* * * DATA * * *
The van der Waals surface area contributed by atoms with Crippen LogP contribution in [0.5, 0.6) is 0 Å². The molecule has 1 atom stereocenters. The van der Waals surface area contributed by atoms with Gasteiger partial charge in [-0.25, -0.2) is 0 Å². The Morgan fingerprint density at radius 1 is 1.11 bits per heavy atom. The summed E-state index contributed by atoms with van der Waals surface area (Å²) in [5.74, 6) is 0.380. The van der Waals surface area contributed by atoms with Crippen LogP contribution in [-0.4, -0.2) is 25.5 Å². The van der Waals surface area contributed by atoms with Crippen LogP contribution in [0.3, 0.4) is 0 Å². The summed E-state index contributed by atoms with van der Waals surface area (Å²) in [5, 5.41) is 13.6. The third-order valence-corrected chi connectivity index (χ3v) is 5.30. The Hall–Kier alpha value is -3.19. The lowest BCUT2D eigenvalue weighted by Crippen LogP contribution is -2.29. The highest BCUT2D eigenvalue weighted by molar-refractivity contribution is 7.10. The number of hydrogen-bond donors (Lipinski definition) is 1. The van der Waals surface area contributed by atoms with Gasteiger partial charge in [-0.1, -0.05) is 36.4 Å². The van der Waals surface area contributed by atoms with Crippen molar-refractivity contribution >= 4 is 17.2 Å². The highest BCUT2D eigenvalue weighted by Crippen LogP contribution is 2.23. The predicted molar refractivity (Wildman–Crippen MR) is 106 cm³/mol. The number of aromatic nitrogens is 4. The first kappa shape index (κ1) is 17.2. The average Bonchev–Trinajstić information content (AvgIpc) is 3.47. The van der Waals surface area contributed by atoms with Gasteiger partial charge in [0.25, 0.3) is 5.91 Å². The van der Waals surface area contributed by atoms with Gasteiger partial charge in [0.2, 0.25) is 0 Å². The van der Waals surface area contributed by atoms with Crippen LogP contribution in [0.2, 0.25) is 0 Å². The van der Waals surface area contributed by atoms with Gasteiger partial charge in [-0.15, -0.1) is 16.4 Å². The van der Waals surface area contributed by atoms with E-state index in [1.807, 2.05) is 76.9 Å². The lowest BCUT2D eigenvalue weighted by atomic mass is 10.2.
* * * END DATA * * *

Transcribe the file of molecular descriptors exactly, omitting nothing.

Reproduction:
The van der Waals surface area contributed by atoms with Crippen LogP contribution in [0.5, 0.6) is 0 Å². The molecule has 1 atom stereocenters. The van der Waals surface area contributed by atoms with Gasteiger partial charge in [-0.25, -0.2) is 0 Å². The Morgan fingerprint density at radius 1 is 1.11 bits per heavy atom. The summed E-state index contributed by atoms with van der Waals surface area (Å²) in [5.74, 6) is 0.380. The van der Waals surface area contributed by atoms with Crippen LogP contribution in [-0.4, -0.2) is 25.5 Å². The van der Waals surface area contributed by atoms with Crippen LogP contribution in [0.3, 0.4) is 0 Å². The summed E-state index contributed by atoms with van der Waals surface area (Å²) in [5, 5.41) is 13.6. The third-order valence-corrected chi connectivity index (χ3v) is 5.30. The Hall–Kier alpha value is -3.19. The lowest BCUT2D eigenvalue weighted by Crippen LogP contribution is -2.29. The highest BCUT2D eigenvalue weighted by molar-refractivity contribution is 7.10. The number of hydrogen-bond donors (Lipinski definition) is 1. The van der Waals surface area contributed by atoms with Gasteiger partial charge in [-0.1, -0.05) is 36.4 Å². The van der Waals surface area contributed by atoms with Crippen molar-refractivity contribution >= 4 is 17.2 Å². The highest BCUT2D eigenvalue weighted by Crippen LogP contribution is 2.23. The predicted molar refractivity (Wildman–Crippen MR) is 106 cm³/mol. The number of aromatic nitrogens is 4. The first kappa shape index (κ1) is 17.2. The average Bonchev–Trinajstić information content (AvgIpc) is 3.47. The van der Waals surface area contributed by atoms with Gasteiger partial charge in [0.25, 0.3) is 5.91 Å². The van der Waals surface area contributed by atoms with Gasteiger partial charge in [0.2, 0.25) is 0 Å². The van der Waals surface area contributed by atoms with Crippen LogP contribution in [0.2, 0.25) is 0 Å². The van der Waals surface area contributed by atoms with Gasteiger partial charge in [-0.15, -0.1) is 16.4 Å². The van der Waals surface area contributed by atoms with E-state index in [1.807, 2.05) is 76.9 Å². The lowest BCUT2D eigenvalue weighted by atomic mass is 10.2.